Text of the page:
Notes from the Splatter Zone
By Alejandro Zepeda
Give me a cup to piss in and I'll test positive for meth. Not the Jesse’s-girl-swallows-his-load-and-looks-up-with-dilated-pupils-telling-him-she-feels-a-rush-from-the-junk-in-his-jizz kind of meth, No, that's another story. I'm on the pharmaceutical junk, intended to poison my body so I act like a normal functioning member of society.
Sensitive teeth, enamel wearing thin, bones and joints and muscles ache, and my brain feels like it's about to explode. I now feel this, the result of missing my dosage. They’ve accomplished their goal and made a prescription junky out of me.
I tell the nurse lying next to me in bed. She says she felt my joints grinding when I moved. I'm losing potassium, calcium, magnesium and any other “ium” necessary in my body. She suggests supplements. I suggest a cigarette from my jeans on the floor.
She comes closer in a show of affection. We share the cigarette.
I remember breaking up her marriage when I first slept with her. She thanked me for it, explaining I gave her courage to leave him.
I still feel guilty about it at times. She expected more from me. After years of being in an abusive relationship, she deserved better, but I couldn't be that person for her. It would have been a lot of work, and I was never one for inconvenience.
I believe she realized this was all she would get from me, the occasional tussle in bed, and maybe she’s better off this way.
She lays her head on my chest and listens to my heartbeat. "Lub-dub, lub-dub," she describes the sound, a healthy rhythm according to her.
“It stopped once,” I tell her, forgetting she already knows the story. I guess I’ve committed myself to it, so I might as well continue.
It started with a miss calculation of sleeping pill, not my proudest moment. I lost track of how much was in my system. The first pill knocked me out for two hours, and then I woke up in a state of drowsy consciousness. I assumed enough time had passed, so I had another.
It hadn't been enough time.
I noticed something was wrong with my reality altered. I felt a presence, someone staring at me, sitting at the foot of my bed. He was a grey child, a boy, maybe ten years old, maybe dead. He was definitely dead.
I couldn't turn to look at him, his ashen skin and heavy gaze inundated me with fear. I wanted to turn it off, all of it, consciousness and reality. The burden of existence was too much.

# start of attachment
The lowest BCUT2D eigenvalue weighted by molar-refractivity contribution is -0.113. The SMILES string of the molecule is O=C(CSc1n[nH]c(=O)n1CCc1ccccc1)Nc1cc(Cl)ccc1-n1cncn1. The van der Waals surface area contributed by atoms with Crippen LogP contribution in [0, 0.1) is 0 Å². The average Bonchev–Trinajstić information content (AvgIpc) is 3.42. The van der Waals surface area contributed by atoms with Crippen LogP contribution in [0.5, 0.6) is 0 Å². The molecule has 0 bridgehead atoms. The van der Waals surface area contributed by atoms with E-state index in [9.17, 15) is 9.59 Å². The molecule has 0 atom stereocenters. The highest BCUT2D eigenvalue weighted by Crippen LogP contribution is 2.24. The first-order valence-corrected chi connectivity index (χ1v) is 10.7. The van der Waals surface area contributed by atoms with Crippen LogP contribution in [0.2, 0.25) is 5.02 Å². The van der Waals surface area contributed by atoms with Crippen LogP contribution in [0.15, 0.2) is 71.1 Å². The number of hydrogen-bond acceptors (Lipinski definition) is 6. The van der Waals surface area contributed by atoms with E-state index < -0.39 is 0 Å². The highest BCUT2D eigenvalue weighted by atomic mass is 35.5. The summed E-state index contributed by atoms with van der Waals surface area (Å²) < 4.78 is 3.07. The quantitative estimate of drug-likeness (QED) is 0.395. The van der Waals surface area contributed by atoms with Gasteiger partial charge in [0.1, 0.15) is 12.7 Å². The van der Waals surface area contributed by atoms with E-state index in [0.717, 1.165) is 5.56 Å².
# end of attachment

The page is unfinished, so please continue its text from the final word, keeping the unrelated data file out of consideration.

I laid my head on the pillow and turned away.
Close your eyes and it won't be real.
Was he real. At least to me, he was real. Had I created him? Some distorted part of my psyche was now running amuck. I closed my eyes and I focused on the nausea within me, a welcomed discomfort and distraction. It was tangible reality, grounded in the physical form.
Sleep it off. Sleep it all away.
My stomach had other plans.
I tried to stand, but I realized walking would be an ordeal. The illusion of distance increased in the room. I leaned against the wall, my touch sensitive to its texture. I felt every imperfection as I braced myself.
I found myself face down on the piss splatter zone next to the toilet. I sat up, but the slightest movement caused a rush of nausea. It was the lack of oxygen and slow blood circulation. My body shivered, but at least the dead boy wasn’t around anymore. I kept making zombie jokes, at the expense of my own mortality. I felt like a walking corpse, not much more to do than laugh at death.
“You were ready,” she tells me, looking at me with concern.
She’s familiar with death, familiar with people and how they deal in their last moments. How does she know I’m ready? I don’t even know if I’m ready. It never crossed my mind until this moment.
I built up the story as some heroic man versus nature, but I know she can see through my bullshit. And I need my bullshit. I can’t let her take that from me. If this is intimacy, I want nothing to do with it.
I take this as my queue and grab my jeans from the floor.